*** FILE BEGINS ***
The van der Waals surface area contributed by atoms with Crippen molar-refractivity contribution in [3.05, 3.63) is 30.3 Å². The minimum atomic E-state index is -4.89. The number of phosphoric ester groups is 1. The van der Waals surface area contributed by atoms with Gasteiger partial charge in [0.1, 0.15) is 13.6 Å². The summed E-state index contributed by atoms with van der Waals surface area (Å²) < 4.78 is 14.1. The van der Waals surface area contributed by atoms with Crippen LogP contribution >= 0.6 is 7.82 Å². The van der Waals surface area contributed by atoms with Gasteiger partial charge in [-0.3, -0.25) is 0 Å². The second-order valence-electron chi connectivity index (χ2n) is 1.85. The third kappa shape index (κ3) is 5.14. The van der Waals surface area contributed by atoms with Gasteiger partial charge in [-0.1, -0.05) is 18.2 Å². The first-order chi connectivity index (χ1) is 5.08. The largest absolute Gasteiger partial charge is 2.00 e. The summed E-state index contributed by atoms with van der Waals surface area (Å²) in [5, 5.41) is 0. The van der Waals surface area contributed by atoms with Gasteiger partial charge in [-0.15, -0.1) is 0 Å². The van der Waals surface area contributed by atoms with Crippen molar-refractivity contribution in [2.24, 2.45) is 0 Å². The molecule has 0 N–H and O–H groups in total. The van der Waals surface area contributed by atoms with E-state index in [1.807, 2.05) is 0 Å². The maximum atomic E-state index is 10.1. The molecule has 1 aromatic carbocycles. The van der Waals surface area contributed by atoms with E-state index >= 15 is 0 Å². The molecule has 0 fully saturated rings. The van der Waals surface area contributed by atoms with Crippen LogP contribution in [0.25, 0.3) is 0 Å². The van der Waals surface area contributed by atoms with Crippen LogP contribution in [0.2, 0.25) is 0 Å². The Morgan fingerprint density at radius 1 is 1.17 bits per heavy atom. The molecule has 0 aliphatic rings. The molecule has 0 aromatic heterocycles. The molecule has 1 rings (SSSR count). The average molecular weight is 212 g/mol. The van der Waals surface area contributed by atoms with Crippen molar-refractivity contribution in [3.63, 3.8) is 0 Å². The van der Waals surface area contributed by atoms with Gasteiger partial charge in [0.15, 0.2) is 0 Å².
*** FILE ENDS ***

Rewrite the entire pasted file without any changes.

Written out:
The van der Waals surface area contributed by atoms with Crippen molar-refractivity contribution in [3.05, 3.63) is 30.3 Å². The minimum atomic E-state index is -4.89. The number of phosphoric ester groups is 1. The van der Waals surface area contributed by atoms with Gasteiger partial charge in [0.1, 0.15) is 13.6 Å². The summed E-state index contributed by atoms with van der Waals surface area (Å²) < 4.78 is 14.1. The van der Waals surface area contributed by atoms with Crippen LogP contribution >= 0.6 is 7.82 Å². The van der Waals surface area contributed by atoms with Gasteiger partial charge in [-0.3, -0.25) is 0 Å². The second-order valence-electron chi connectivity index (χ2n) is 1.85. The third kappa shape index (κ3) is 5.14. The van der Waals surface area contributed by atoms with Gasteiger partial charge in [-0.1, -0.05) is 18.2 Å². The first-order chi connectivity index (χ1) is 5.08. The largest absolute Gasteiger partial charge is 2.00 e. The summed E-state index contributed by atoms with van der Waals surface area (Å²) in [5, 5.41) is 0. The van der Waals surface area contributed by atoms with Gasteiger partial charge in [-0.15, -0.1) is 0 Å². The van der Waals surface area contributed by atoms with Crippen molar-refractivity contribution in [2.24, 2.45) is 0 Å². The molecule has 0 N–H and O–H groups in total. The van der Waals surface area contributed by atoms with E-state index in [1.807, 2.05) is 0 Å². The maximum atomic E-state index is 10.1. The molecule has 1 aromatic carbocycles. The van der Waals surface area contributed by atoms with E-state index >= 15 is 0 Å². The molecule has 0 fully saturated rings. The van der Waals surface area contributed by atoms with Crippen LogP contribution in [0.25, 0.3) is 0 Å². The van der Waals surface area contributed by atoms with Crippen LogP contribution in [0.2, 0.25) is 0 Å². The Morgan fingerprint density at radius 1 is 1.17 bits per heavy atom. The molecule has 0 aliphatic rings. The molecule has 0 aromatic heterocycles. The molecule has 1 rings (SSSR count). The average molecular weight is 212 g/mol. The van der Waals surface area contributed by atoms with Crippen molar-refractivity contribution in [3.63, 3.8) is 0 Å². The van der Waals surface area contributed by atoms with Gasteiger partial charge in [0.15, 0.2) is 0 Å².